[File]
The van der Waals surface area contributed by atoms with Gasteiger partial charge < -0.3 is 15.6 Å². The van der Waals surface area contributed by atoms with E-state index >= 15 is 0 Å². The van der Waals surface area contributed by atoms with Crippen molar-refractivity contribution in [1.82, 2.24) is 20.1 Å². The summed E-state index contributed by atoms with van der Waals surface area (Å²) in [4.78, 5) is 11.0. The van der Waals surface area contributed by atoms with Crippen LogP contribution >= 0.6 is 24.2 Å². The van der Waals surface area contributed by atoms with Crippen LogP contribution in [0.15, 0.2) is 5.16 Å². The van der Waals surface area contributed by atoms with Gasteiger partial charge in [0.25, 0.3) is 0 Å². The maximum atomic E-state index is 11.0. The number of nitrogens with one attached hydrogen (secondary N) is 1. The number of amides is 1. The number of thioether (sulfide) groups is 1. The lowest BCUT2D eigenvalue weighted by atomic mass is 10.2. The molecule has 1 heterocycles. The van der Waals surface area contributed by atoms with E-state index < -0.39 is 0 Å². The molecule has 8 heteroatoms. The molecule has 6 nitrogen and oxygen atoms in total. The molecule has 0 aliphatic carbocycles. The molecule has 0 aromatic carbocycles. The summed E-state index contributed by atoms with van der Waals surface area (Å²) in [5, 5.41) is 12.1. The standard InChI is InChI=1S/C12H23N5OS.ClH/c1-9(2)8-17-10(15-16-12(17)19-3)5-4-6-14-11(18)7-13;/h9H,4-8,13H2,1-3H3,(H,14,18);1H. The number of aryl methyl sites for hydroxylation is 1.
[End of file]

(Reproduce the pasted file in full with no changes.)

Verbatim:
The van der Waals surface area contributed by atoms with Gasteiger partial charge < -0.3 is 15.6 Å². The van der Waals surface area contributed by atoms with E-state index >= 15 is 0 Å². The van der Waals surface area contributed by atoms with Crippen molar-refractivity contribution in [1.82, 2.24) is 20.1 Å². The summed E-state index contributed by atoms with van der Waals surface area (Å²) in [4.78, 5) is 11.0. The van der Waals surface area contributed by atoms with Crippen LogP contribution >= 0.6 is 24.2 Å². The van der Waals surface area contributed by atoms with Crippen LogP contribution in [0.15, 0.2) is 5.16 Å². The van der Waals surface area contributed by atoms with Gasteiger partial charge in [0.25, 0.3) is 0 Å². The maximum atomic E-state index is 11.0. The number of nitrogens with one attached hydrogen (secondary N) is 1. The number of amides is 1. The number of thioether (sulfide) groups is 1. The lowest BCUT2D eigenvalue weighted by atomic mass is 10.2. The molecule has 1 heterocycles. The van der Waals surface area contributed by atoms with E-state index < -0.39 is 0 Å². The molecule has 8 heteroatoms. The molecule has 6 nitrogen and oxygen atoms in total. The molecule has 0 aliphatic carbocycles. The molecule has 0 aromatic carbocycles. The summed E-state index contributed by atoms with van der Waals surface area (Å²) in [5, 5.41) is 12.1. The standard InChI is InChI=1S/C12H23N5OS.ClH/c1-9(2)8-17-10(15-16-12(17)19-3)5-4-6-14-11(18)7-13;/h9H,4-8,13H2,1-3H3,(H,14,18);1H. The number of aryl methyl sites for hydroxylation is 1.